- Leave home without parental consent – 16 (unless there is concern for their welfare)
- Decide which parent to live with if there is a separation – 16
- Get married or enter a civil union with parental consent – 16
- Get married or enter a civil union without parental consent – 18
- Apply for an adult passport – 16
- Legally consent to sex – 16
- Change name – 16 (if married or in a civil union, otherwise the minimum age is 18)
- Make a will – 16 (if married or in a civil union, otherwise the minimum age is 18)
- Legally independent of parent/guardian – 18
- Allowed to adopt a relative – 20
- If adopted, can apply to Births, Deaths and Marriages for a birth certificate copy – 20
- Buying over-the-counter contraceptives
- A child under 16 can request a prescription for an oral contraceptive from their doctor without parental consent, but the doctor must be satisfied that this would be in the interests of her health
- A female of any age has the right to consent to or refuse a lawful abortion
- Be charged with murder or manslaughter – 10 and over
- Be charged for other serious crimes – 12 and over
- Be charged for breaking any law and dealt with by Youth Court – 14 to 17
- Can be questioned without parent or adult present – 17
- Treated as an adult by the criminal justice system – 17
- Fully bound by any contract entered into – 18
- Can be called for jury service – 18
Gambling, alcohol and fireworks
- Buy an Instant Kiwi scratch card – 18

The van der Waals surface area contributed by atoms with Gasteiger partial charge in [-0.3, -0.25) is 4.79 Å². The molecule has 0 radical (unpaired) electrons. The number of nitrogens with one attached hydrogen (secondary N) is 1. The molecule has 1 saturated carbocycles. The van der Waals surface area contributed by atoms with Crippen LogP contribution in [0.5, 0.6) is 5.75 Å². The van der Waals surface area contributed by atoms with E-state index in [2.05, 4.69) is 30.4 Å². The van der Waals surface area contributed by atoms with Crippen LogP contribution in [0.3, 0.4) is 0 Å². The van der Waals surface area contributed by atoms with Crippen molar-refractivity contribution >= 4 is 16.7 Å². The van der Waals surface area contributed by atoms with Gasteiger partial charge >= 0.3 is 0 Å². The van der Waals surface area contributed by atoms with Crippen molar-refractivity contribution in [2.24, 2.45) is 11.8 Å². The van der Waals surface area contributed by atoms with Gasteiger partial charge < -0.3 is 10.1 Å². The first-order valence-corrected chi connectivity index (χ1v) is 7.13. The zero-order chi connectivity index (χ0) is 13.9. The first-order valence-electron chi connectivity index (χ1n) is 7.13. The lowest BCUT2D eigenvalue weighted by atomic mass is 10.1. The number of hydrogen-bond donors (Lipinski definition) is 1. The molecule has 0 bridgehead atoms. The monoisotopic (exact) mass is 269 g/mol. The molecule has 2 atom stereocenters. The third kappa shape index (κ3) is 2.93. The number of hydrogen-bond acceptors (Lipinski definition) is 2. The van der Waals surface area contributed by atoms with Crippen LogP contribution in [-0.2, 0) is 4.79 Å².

- Buying a lottery ticket – no limit
- Place a bet at the TAB – 18
- Allowed to gamble or work in a casino – 20
- Buy cigarettes and tobacco – 18
- Buy alcohol – 18
- Drink alcohol in a pub or licenced restaurant – 18
- Be employed as a bar person – 18
- Buy fireworks – 18
- Drinking alcohol – no age limit. However, it is illegal to supply alcohol to someone under the age of 18 years unless you are their parent/legal guardian and the alcohol is supplied in a responsible manner (or you have the parent/legal guardian’s consent)
- Agree to, or refuse, medical treatment – 16
- Apply for a firearms licence – 16
- Fly a plane – 16
- Vote in national elections – 18
- Stand as a candidate in national elections – 18
- Owning land/property – no limit
- Getting a tattoo or piercing has no legal age limit. However, some local bylaws require those under 18 to have parental consent and many tattoo artists or body piercers also require parental consent for those under 16/18
Are any of these ages surprising to you? Is there anything else that you wonder about the legal age for?
This article was written by Julie Scanlon, Editor for Kidspot NZ. Sources include http://youthlaw.co.nz/rights/legal-ages/
Please note that this information was believed to be correct at the time of publication. However we cannot be held responsible for its interpretation and encourage you to seek your own legal and financial advice, if required.
Read more on Kidspot:
- Should I change my child’s name because it’s too popular?
- Should NZ school kids get free lunches?
- Home alone – what does the law say?